A virus is generally self serving and it's unlikely that in another organism it'll replace DNA that suddenly alters the makeup of her muscles and bones. The enzymes I talked about come from bacteria their immune systems and are more likely to give the desired effects. This is something they try with the CRISPR-CAS methods in the current day. Still, it's not very likely.

However, the Chozo in the example were very adept at DNA engineering. That means they can do some things beforehand that we can only dream of.

If you would like to improve some creatures with your DNA you'll need to have a lot of these enzymes or virusses. This is required for each individual cut and replace in the DNA they'll do. That means if you require 3 different cuts to improve bones, you'll need three kinds of viruses or enzymes. Moreover, if the sequence isn't exact, it will often not work. Genius DNA engineers might find a way, but then you still require enough of each in the body to change the full body.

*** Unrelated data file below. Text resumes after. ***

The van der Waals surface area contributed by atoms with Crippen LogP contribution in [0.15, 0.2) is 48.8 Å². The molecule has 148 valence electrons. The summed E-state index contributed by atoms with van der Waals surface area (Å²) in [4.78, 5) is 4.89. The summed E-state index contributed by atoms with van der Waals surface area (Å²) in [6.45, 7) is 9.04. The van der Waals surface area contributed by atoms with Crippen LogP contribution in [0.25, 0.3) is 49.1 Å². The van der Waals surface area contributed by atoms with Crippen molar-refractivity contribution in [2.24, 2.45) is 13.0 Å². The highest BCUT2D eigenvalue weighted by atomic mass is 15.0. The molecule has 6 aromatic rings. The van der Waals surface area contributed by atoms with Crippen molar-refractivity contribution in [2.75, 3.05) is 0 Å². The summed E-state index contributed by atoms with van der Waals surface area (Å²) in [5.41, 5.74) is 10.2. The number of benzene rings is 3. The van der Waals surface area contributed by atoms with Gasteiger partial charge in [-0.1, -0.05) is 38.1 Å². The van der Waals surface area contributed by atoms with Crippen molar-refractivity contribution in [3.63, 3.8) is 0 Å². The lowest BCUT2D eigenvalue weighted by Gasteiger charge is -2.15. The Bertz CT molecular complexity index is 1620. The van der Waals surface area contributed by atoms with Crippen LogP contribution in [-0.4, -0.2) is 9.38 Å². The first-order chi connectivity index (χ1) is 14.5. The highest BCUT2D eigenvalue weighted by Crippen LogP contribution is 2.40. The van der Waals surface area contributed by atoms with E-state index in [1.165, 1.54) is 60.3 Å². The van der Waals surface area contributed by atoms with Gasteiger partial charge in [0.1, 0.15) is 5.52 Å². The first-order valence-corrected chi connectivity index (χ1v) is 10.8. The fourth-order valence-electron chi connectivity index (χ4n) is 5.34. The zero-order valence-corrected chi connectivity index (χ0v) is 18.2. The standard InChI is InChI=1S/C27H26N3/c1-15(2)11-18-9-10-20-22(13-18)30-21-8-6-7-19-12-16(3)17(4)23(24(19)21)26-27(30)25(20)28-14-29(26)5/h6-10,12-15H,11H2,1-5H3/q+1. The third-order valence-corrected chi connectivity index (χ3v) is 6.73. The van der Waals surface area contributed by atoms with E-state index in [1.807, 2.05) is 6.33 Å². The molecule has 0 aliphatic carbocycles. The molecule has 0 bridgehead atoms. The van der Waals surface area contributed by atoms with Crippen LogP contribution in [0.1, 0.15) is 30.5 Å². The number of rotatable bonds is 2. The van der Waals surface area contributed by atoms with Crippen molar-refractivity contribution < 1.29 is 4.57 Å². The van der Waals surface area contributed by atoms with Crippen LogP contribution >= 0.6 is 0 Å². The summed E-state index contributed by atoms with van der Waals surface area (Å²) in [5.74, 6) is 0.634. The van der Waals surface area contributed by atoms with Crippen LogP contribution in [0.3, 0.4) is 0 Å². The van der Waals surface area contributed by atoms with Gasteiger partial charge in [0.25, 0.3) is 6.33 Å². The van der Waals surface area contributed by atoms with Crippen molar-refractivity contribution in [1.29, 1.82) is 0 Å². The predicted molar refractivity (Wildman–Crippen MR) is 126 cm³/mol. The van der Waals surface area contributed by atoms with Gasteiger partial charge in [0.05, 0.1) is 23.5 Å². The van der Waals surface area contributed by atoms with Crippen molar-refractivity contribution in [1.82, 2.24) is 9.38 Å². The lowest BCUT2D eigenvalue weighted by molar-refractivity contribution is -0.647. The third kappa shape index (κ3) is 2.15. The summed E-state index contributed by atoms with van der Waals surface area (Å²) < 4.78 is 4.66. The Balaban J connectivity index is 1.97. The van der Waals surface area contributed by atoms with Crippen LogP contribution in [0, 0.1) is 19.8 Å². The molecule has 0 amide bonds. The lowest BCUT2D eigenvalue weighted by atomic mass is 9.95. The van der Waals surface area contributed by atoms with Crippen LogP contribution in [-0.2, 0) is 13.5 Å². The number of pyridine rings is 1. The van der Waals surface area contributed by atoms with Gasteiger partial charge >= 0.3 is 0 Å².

Instead of injecting enough of each DNA changer inside the blood and hoping it'll do it's magic on the full body before it expires, you can setup factories. You infect a smaller number of cells that are converted into factories, much like viruses. They are set to create the required virus or enzymes, making sure the whole body can have the altered DNA.

The origin might come from their own meddling with DNA. If you change it for the better, someone else can change it for the worse. To prevent this, they'll have a few cells or a small organ in their body that produces these enzymes or viruses in addition to their immune system. If the DNA is changed, the body will correct itself. This might immediately prevent aging and cancer for example.